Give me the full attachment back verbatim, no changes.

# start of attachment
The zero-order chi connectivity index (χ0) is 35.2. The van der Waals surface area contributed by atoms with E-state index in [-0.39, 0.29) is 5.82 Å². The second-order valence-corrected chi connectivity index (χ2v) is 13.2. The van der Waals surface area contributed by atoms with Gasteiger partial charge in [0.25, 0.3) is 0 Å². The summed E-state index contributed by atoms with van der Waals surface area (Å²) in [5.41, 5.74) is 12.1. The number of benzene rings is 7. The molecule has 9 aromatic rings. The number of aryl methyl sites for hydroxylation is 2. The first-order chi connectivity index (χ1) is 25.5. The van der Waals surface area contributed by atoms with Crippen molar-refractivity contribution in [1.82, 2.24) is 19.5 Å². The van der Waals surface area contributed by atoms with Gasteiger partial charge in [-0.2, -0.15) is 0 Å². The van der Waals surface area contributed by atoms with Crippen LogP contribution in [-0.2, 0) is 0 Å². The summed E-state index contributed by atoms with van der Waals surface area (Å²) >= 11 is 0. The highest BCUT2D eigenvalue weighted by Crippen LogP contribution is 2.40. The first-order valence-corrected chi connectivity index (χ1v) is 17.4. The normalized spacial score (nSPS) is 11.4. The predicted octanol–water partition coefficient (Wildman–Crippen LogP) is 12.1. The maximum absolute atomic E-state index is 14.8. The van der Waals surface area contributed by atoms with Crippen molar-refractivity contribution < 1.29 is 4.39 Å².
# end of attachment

The zero-order chi connectivity index (χ0) is 35.2. The van der Waals surface area contributed by atoms with E-state index in [-0.39, 0.29) is 5.82 Å². The second-order valence-corrected chi connectivity index (χ2v) is 13.2. The van der Waals surface area contributed by atoms with Gasteiger partial charge in [0.25, 0.3) is 0 Å². The summed E-state index contributed by atoms with van der Waals surface area (Å²) in [5.41, 5.74) is 12.1. The number of benzene rings is 7. The molecule has 9 aromatic rings. The number of aryl methyl sites for hydroxylation is 2. The first-order chi connectivity index (χ1) is 25.5. The van der Waals surface area contributed by atoms with Crippen molar-refractivity contribution in [1.82, 2.24) is 19.5 Å². The van der Waals surface area contributed by atoms with Gasteiger partial charge in [-0.2, -0.15) is 0 Å². The van der Waals surface area contributed by atoms with Crippen LogP contribution in [-0.2, 0) is 0 Å². The summed E-state index contributed by atoms with van der Waals surface area (Å²) >= 11 is 0. The highest BCUT2D eigenvalue weighted by Crippen LogP contribution is 2.40. The first-order valence-corrected chi connectivity index (χ1v) is 17.4. The normalized spacial score (nSPS) is 11.4. The predicted octanol–water partition coefficient (Wildman–Crippen LogP) is 12.1. The maximum absolute atomic E-state index is 14.8. The van der Waals surface area contributed by atoms with Crippen molar-refractivity contribution < 1.29 is 4.39 Å².